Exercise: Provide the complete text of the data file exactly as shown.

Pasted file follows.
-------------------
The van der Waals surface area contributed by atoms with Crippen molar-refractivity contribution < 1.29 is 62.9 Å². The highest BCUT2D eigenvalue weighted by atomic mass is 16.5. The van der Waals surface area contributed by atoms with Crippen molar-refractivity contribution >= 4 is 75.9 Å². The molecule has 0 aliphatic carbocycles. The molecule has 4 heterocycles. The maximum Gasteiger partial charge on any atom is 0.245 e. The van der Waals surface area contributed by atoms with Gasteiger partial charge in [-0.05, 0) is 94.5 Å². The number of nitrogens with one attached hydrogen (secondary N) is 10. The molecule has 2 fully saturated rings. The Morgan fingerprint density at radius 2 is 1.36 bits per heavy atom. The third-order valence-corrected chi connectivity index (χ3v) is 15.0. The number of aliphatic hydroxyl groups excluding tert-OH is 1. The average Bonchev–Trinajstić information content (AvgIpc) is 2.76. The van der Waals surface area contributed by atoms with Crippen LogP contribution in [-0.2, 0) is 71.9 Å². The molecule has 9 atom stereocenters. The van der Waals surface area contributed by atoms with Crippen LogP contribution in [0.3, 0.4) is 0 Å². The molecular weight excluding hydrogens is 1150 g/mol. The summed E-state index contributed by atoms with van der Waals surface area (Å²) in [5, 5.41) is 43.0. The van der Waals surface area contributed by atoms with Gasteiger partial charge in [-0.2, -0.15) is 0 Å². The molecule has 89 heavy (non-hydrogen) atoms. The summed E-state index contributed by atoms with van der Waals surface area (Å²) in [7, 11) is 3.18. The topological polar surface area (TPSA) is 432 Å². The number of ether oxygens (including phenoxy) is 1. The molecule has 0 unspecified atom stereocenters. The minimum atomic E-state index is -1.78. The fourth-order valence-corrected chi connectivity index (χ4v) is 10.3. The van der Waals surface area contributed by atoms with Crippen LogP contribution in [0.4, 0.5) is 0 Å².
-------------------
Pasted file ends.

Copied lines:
The van der Waals surface area contributed by atoms with Crippen molar-refractivity contribution < 1.29 is 62.9 Å². The highest BCUT2D eigenvalue weighted by atomic mass is 16.5. The van der Waals surface area contributed by atoms with Crippen molar-refractivity contribution >= 4 is 75.9 Å². The molecule has 0 aliphatic carbocycles. The molecule has 4 heterocycles. The maximum Gasteiger partial charge on any atom is 0.245 e. The van der Waals surface area contributed by atoms with Gasteiger partial charge in [-0.05, 0) is 94.5 Å². The number of nitrogens with one attached hydrogen (secondary N) is 10. The molecule has 2 fully saturated rings. The Morgan fingerprint density at radius 2 is 1.36 bits per heavy atom. The third-order valence-corrected chi connectivity index (χ3v) is 15.0. The number of aliphatic hydroxyl groups excluding tert-OH is 1. The average Bonchev–Trinajstić information content (AvgIpc) is 2.76. The van der Waals surface area contributed by atoms with Crippen LogP contribution in [-0.2, 0) is 71.9 Å². The molecule has 9 atom stereocenters. The van der Waals surface area contributed by atoms with Crippen LogP contribution in [0.3, 0.4) is 0 Å². The molecular weight excluding hydrogens is 1150 g/mol. The summed E-state index contributed by atoms with van der Waals surface area (Å²) in [5, 5.41) is 43.0. The van der Waals surface area contributed by atoms with Gasteiger partial charge in [-0.2, -0.15) is 0 Å². The molecule has 89 heavy (non-hydrogen) atoms. The summed E-state index contributed by atoms with van der Waals surface area (Å²) in [7, 11) is 3.18. The topological polar surface area (TPSA) is 432 Å². The number of ether oxygens (including phenoxy) is 1. The molecule has 0 unspecified atom stereocenters. The minimum atomic E-state index is -1.78. The fourth-order valence-corrected chi connectivity index (χ4v) is 10.3. The van der Waals surface area contributed by atoms with Crippen LogP contribution in [0.4, 0.5) is 0 Å².